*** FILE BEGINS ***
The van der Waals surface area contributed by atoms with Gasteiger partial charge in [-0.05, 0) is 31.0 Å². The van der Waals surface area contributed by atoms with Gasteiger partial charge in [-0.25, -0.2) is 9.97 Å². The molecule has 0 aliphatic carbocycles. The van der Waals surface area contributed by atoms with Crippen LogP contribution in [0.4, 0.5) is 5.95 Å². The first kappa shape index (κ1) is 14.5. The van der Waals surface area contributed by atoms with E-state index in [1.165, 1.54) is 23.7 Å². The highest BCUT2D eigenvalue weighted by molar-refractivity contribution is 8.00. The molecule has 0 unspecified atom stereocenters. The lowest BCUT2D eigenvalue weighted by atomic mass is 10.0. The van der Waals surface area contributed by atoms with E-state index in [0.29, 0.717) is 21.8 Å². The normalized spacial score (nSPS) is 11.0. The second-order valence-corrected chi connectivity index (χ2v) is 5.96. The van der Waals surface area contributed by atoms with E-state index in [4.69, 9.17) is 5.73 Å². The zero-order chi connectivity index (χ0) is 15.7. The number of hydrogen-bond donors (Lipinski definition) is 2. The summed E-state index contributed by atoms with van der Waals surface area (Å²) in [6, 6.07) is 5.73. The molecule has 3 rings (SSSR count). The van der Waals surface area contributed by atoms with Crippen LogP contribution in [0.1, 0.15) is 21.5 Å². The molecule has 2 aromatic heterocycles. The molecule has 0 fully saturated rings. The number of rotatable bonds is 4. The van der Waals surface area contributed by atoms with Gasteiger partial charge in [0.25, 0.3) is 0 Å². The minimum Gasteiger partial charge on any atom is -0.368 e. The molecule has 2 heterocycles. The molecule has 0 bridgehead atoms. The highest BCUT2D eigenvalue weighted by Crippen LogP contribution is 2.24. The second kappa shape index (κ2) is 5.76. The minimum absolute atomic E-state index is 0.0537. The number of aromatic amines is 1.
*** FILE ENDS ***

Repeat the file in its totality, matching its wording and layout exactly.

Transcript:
The van der Waals surface area contributed by atoms with Gasteiger partial charge in [-0.05, 0) is 31.0 Å². The van der Waals surface area contributed by atoms with Gasteiger partial charge in [-0.25, -0.2) is 9.97 Å². The molecule has 0 aliphatic carbocycles. The van der Waals surface area contributed by atoms with Crippen LogP contribution in [0.4, 0.5) is 5.95 Å². The first kappa shape index (κ1) is 14.5. The van der Waals surface area contributed by atoms with E-state index in [1.165, 1.54) is 23.7 Å². The highest BCUT2D eigenvalue weighted by molar-refractivity contribution is 8.00. The molecule has 0 unspecified atom stereocenters. The lowest BCUT2D eigenvalue weighted by atomic mass is 10.0. The van der Waals surface area contributed by atoms with E-state index in [0.29, 0.717) is 21.8 Å². The normalized spacial score (nSPS) is 11.0. The second-order valence-corrected chi connectivity index (χ2v) is 5.96. The van der Waals surface area contributed by atoms with E-state index in [4.69, 9.17) is 5.73 Å². The zero-order chi connectivity index (χ0) is 15.7. The number of hydrogen-bond donors (Lipinski definition) is 2. The summed E-state index contributed by atoms with van der Waals surface area (Å²) in [6, 6.07) is 5.73. The molecule has 3 rings (SSSR count). The van der Waals surface area contributed by atoms with Crippen LogP contribution in [0.1, 0.15) is 21.5 Å². The molecule has 2 aromatic heterocycles. The molecule has 0 fully saturated rings. The number of rotatable bonds is 4. The van der Waals surface area contributed by atoms with Gasteiger partial charge in [0.25, 0.3) is 0 Å². The minimum Gasteiger partial charge on any atom is -0.368 e. The molecule has 2 heterocycles. The molecule has 0 bridgehead atoms. The highest BCUT2D eigenvalue weighted by Crippen LogP contribution is 2.24. The second kappa shape index (κ2) is 5.76. The minimum absolute atomic E-state index is 0.0537. The number of aromatic amines is 1.